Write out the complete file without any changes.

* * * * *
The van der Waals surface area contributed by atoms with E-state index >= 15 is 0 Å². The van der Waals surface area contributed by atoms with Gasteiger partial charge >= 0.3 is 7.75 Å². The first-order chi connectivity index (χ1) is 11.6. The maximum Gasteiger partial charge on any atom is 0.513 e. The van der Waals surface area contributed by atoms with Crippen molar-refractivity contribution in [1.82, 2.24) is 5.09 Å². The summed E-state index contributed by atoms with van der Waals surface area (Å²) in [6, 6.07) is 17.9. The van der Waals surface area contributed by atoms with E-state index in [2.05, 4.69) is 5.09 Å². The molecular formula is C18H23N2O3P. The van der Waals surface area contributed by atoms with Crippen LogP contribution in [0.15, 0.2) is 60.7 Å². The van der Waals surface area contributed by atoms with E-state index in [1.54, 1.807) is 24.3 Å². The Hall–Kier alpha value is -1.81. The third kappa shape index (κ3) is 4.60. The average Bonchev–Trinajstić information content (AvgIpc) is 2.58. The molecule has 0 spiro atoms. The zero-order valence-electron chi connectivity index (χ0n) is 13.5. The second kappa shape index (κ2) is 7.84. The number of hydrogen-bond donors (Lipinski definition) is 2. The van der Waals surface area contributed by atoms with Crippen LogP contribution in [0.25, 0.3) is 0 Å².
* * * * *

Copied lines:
The van der Waals surface area contributed by atoms with E-state index >= 15 is 0 Å². The van der Waals surface area contributed by atoms with Gasteiger partial charge >= 0.3 is 7.75 Å². The first-order chi connectivity index (χ1) is 11.6. The maximum Gasteiger partial charge on any atom is 0.513 e. The van der Waals surface area contributed by atoms with Crippen molar-refractivity contribution in [1.82, 2.24) is 5.09 Å². The summed E-state index contributed by atoms with van der Waals surface area (Å²) in [6, 6.07) is 17.9. The van der Waals surface area contributed by atoms with E-state index in [2.05, 4.69) is 5.09 Å². The molecular formula is C18H23N2O3P. The van der Waals surface area contributed by atoms with Crippen LogP contribution in [0.15, 0.2) is 60.7 Å². The van der Waals surface area contributed by atoms with E-state index in [1.54, 1.807) is 24.3 Å². The Hall–Kier alpha value is -1.81. The third kappa shape index (κ3) is 4.60. The average Bonchev–Trinajstić information content (AvgIpc) is 2.58. The molecule has 0 spiro atoms. The zero-order valence-electron chi connectivity index (χ0n) is 13.5. The second kappa shape index (κ2) is 7.84. The number of hydrogen-bond donors (Lipinski definition) is 2. The van der Waals surface area contributed by atoms with Crippen LogP contribution in [0.25, 0.3) is 0 Å².